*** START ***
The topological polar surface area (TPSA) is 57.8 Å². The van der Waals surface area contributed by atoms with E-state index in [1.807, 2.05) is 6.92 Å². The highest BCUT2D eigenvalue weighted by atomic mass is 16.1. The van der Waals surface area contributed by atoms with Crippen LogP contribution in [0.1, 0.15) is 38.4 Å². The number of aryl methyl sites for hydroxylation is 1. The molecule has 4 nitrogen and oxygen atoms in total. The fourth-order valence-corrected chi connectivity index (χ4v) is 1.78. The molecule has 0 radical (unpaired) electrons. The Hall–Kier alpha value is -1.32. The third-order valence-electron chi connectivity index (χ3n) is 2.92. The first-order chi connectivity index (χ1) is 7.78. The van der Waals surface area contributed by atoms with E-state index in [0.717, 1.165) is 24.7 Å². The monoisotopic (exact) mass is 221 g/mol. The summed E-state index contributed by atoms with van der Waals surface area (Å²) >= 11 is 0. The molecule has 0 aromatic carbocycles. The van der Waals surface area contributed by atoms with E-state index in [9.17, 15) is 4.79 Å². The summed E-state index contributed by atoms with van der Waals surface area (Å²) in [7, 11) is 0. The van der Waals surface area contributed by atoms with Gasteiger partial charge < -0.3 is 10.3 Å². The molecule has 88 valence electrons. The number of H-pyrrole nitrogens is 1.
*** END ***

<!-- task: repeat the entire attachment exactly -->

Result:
The topological polar surface area (TPSA) is 57.8 Å². The van der Waals surface area contributed by atoms with E-state index in [1.807, 2.05) is 6.92 Å². The highest BCUT2D eigenvalue weighted by atomic mass is 16.1. The van der Waals surface area contributed by atoms with Crippen LogP contribution in [0.1, 0.15) is 38.4 Å². The number of aryl methyl sites for hydroxylation is 1. The molecule has 4 nitrogen and oxygen atoms in total. The fourth-order valence-corrected chi connectivity index (χ4v) is 1.78. The molecule has 0 radical (unpaired) electrons. The Hall–Kier alpha value is -1.32. The third-order valence-electron chi connectivity index (χ3n) is 2.92. The first-order chi connectivity index (χ1) is 7.78. The van der Waals surface area contributed by atoms with E-state index in [0.717, 1.165) is 24.7 Å². The monoisotopic (exact) mass is 221 g/mol. The summed E-state index contributed by atoms with van der Waals surface area (Å²) >= 11 is 0. The molecule has 0 aromatic carbocycles. The van der Waals surface area contributed by atoms with E-state index in [9.17, 15) is 4.79 Å². The summed E-state index contributed by atoms with van der Waals surface area (Å²) in [7, 11) is 0. The van der Waals surface area contributed by atoms with Gasteiger partial charge < -0.3 is 10.3 Å². The molecule has 88 valence electrons. The number of H-pyrrole nitrogens is 1.